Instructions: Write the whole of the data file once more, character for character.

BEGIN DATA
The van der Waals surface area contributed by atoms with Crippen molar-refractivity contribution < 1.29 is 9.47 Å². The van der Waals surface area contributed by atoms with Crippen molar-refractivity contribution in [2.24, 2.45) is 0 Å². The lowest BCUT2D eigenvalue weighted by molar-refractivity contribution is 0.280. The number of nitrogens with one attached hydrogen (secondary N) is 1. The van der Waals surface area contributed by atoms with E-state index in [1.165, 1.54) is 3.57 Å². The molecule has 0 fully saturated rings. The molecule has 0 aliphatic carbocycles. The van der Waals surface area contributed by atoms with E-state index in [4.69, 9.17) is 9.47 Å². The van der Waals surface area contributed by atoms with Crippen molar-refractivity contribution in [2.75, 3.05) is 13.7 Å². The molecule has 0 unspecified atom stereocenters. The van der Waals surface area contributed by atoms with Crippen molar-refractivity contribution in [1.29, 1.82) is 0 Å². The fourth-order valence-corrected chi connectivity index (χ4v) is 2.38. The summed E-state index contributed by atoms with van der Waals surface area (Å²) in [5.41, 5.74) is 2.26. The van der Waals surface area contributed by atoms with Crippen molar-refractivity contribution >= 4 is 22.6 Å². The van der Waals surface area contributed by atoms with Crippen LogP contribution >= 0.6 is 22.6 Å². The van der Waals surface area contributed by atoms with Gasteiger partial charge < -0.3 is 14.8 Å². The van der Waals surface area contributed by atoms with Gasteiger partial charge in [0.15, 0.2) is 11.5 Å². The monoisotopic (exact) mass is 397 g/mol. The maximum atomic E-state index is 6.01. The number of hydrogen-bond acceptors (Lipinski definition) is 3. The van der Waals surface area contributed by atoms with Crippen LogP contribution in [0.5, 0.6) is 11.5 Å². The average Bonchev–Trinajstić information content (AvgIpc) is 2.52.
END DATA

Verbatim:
The van der Waals surface area contributed by atoms with Crippen molar-refractivity contribution < 1.29 is 9.47 Å². The van der Waals surface area contributed by atoms with Crippen molar-refractivity contribution in [2.24, 2.45) is 0 Å². The lowest BCUT2D eigenvalue weighted by molar-refractivity contribution is 0.280. The number of nitrogens with one attached hydrogen (secondary N) is 1. The van der Waals surface area contributed by atoms with E-state index in [1.165, 1.54) is 3.57 Å². The molecule has 0 fully saturated rings. The molecule has 0 aliphatic carbocycles. The van der Waals surface area contributed by atoms with E-state index in [4.69, 9.17) is 9.47 Å². The van der Waals surface area contributed by atoms with Crippen molar-refractivity contribution in [2.75, 3.05) is 13.7 Å². The molecule has 0 unspecified atom stereocenters. The van der Waals surface area contributed by atoms with Crippen molar-refractivity contribution in [1.29, 1.82) is 0 Å². The fourth-order valence-corrected chi connectivity index (χ4v) is 2.38. The summed E-state index contributed by atoms with van der Waals surface area (Å²) in [5.41, 5.74) is 2.26. The van der Waals surface area contributed by atoms with Crippen molar-refractivity contribution >= 4 is 22.6 Å². The van der Waals surface area contributed by atoms with Crippen LogP contribution >= 0.6 is 22.6 Å². The van der Waals surface area contributed by atoms with Gasteiger partial charge < -0.3 is 14.8 Å². The van der Waals surface area contributed by atoms with Gasteiger partial charge in [0.15, 0.2) is 11.5 Å². The monoisotopic (exact) mass is 397 g/mol. The maximum atomic E-state index is 6.01. The number of hydrogen-bond acceptors (Lipinski definition) is 3. The van der Waals surface area contributed by atoms with Crippen LogP contribution in [0.5, 0.6) is 11.5 Å². The average Bonchev–Trinajstić information content (AvgIpc) is 2.52.